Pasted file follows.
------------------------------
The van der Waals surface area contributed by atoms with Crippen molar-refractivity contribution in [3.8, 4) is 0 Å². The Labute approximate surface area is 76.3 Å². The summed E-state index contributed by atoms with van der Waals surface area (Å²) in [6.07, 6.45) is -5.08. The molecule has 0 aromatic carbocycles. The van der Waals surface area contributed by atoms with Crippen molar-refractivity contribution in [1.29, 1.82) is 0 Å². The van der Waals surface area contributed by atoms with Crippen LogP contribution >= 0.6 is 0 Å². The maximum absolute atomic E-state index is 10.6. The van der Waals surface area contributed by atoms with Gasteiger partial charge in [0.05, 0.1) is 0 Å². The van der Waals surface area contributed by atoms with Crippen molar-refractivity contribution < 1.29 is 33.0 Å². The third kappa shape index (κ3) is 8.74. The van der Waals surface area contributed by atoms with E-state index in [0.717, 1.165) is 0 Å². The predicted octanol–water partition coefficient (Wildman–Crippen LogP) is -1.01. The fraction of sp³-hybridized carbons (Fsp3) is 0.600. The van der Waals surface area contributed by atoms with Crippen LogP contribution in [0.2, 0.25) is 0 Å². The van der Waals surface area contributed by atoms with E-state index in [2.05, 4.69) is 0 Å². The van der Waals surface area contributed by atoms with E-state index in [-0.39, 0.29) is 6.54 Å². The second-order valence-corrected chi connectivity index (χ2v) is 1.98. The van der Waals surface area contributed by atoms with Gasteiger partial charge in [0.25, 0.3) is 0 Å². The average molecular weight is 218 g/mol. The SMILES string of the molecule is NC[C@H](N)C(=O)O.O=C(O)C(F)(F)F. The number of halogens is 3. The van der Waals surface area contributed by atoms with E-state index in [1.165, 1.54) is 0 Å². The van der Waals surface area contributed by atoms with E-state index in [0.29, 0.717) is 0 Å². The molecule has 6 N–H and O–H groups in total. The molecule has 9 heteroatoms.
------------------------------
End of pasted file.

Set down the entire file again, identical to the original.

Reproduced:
The van der Waals surface area contributed by atoms with Crippen molar-refractivity contribution in [3.8, 4) is 0 Å². The Labute approximate surface area is 76.3 Å². The summed E-state index contributed by atoms with van der Waals surface area (Å²) in [6.07, 6.45) is -5.08. The molecule has 0 aromatic carbocycles. The van der Waals surface area contributed by atoms with Crippen molar-refractivity contribution in [1.29, 1.82) is 0 Å². The van der Waals surface area contributed by atoms with Crippen LogP contribution >= 0.6 is 0 Å². The maximum absolute atomic E-state index is 10.6. The van der Waals surface area contributed by atoms with Gasteiger partial charge in [0.05, 0.1) is 0 Å². The van der Waals surface area contributed by atoms with Crippen molar-refractivity contribution < 1.29 is 33.0 Å². The third kappa shape index (κ3) is 8.74. The van der Waals surface area contributed by atoms with E-state index in [0.717, 1.165) is 0 Å². The predicted octanol–water partition coefficient (Wildman–Crippen LogP) is -1.01. The fraction of sp³-hybridized carbons (Fsp3) is 0.600. The van der Waals surface area contributed by atoms with Crippen LogP contribution in [0.2, 0.25) is 0 Å². The van der Waals surface area contributed by atoms with E-state index in [2.05, 4.69) is 0 Å². The van der Waals surface area contributed by atoms with E-state index in [-0.39, 0.29) is 6.54 Å². The second-order valence-corrected chi connectivity index (χ2v) is 1.98. The van der Waals surface area contributed by atoms with Gasteiger partial charge in [0.25, 0.3) is 0 Å². The average molecular weight is 218 g/mol. The SMILES string of the molecule is NC[C@H](N)C(=O)O.O=C(O)C(F)(F)F. The number of halogens is 3. The van der Waals surface area contributed by atoms with E-state index in [1.165, 1.54) is 0 Å². The van der Waals surface area contributed by atoms with E-state index in [0.29, 0.717) is 0 Å². The molecule has 6 N–H and O–H groups in total. The molecule has 9 heteroatoms.